County Durham farmer Carl Stephenson has officially taken up his post as the British Wool Marketing Board’s English Northern representative.
Mr Stephenson and his wife Julia farm 400 acres of severely disadvantaged land in Teesdale, running Limousin and Beef Shorthorn suckler cows along with Swaledale ewes, purebred and crossed, Bluefaced Leicesters and North of England Mule Ewes.
He takes over from Northumberland hill farmer Malcolm Corbett following his recent election success, winning 8,373 votes, compared to Gordon Capstick’s 4,723, Brian Nutter’s 5,087 and Trevor Wilson’s 5,373.
“I am looking forward to working with other Board Members to further the success of BWMB in recent years in achieving better prices for British wool,” he said.
“I would also like to thank my predecessor, Malcolm Corbett, for his excellent work over the last six years, including the last three serving as BWMB Chairman. I will try to keep up his momentum.”
Mr Stephenson is among a quartet of new board members joining BWMB, with one other new farmer representative and several government-appointed independent members taking up posts at the same time.
Representing the English Central region will be Derbyshire-based Richard Cottrill, who has farmed in the Peak District all his life.
“I am looking forward to the opportunity of representing producers,” he said.
“I will do my utmost to ensure that BWMB continues to provide value for money to wool producers and I will work hard to further effective communication and understanding between the Board and fellow farmers.
“The Board is owned by all wool producers and is there to promote and sell British wool in the world markets.”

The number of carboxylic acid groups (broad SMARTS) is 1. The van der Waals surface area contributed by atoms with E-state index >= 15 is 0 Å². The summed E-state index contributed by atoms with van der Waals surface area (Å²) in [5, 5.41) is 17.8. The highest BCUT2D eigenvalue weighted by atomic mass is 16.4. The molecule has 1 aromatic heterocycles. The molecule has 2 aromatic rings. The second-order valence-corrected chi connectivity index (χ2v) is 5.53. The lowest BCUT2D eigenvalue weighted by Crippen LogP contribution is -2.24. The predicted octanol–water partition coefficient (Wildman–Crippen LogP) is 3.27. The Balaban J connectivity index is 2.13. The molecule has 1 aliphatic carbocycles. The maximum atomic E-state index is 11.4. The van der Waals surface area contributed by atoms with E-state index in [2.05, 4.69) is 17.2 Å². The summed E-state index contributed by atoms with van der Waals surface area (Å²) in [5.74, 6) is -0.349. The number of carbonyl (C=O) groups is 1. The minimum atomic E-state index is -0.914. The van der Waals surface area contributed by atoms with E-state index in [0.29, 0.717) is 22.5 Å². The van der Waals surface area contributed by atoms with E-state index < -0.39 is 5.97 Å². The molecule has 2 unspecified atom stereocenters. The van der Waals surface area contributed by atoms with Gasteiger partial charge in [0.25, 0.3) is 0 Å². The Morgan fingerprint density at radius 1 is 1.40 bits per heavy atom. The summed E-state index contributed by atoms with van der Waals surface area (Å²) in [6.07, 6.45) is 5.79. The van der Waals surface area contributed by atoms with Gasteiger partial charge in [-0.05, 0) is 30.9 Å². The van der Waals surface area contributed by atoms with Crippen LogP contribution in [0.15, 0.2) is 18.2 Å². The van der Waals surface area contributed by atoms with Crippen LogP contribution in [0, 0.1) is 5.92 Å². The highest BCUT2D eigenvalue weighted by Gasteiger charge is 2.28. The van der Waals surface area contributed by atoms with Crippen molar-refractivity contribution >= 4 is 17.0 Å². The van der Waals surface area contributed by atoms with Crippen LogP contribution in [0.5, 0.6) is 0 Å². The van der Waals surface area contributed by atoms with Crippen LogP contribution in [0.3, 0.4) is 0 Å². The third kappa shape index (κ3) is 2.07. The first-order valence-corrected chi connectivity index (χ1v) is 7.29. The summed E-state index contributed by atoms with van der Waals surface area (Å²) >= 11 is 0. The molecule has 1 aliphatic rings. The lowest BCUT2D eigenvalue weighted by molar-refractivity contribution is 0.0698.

The new independent board members, meanwhile, are Julia Lucas and Peter Baren. Mrs Lucas comes from a finance background, being a Chartered Accountant with experience in senior finance roles in the logistics sector.
She currently has a portfolio of non-executive and interim involvements, including chairing a board of pension trustees.
“Wool producers are fundamental to the protection and viability of many of the UK’s most beautiful and iconic places, as it is their sheep which shape the environment and enable these places to retain their character,” she said.
Meanwhile, Mr Baren comes to the BWMB with a broad experience of British businesses with overseas interests.
Also a chartered accountant, he has held a number of senior finance positions with organisations in the property and investment sectors as well as current non-executive roles at Humber NHS Foundation Trust, Coast and Country Housing Ltd and York St. John University.
“I look forward to playing some part in the next stage of the Board’s development over the coming years,” he said.
BWMB chief executive Ian Hartley said: “I look forward to working with our new Board Members all of whom bring experience and expertise which will benefit the Board in continuing to develop and ensure a high level of service and return to producers for their wool.”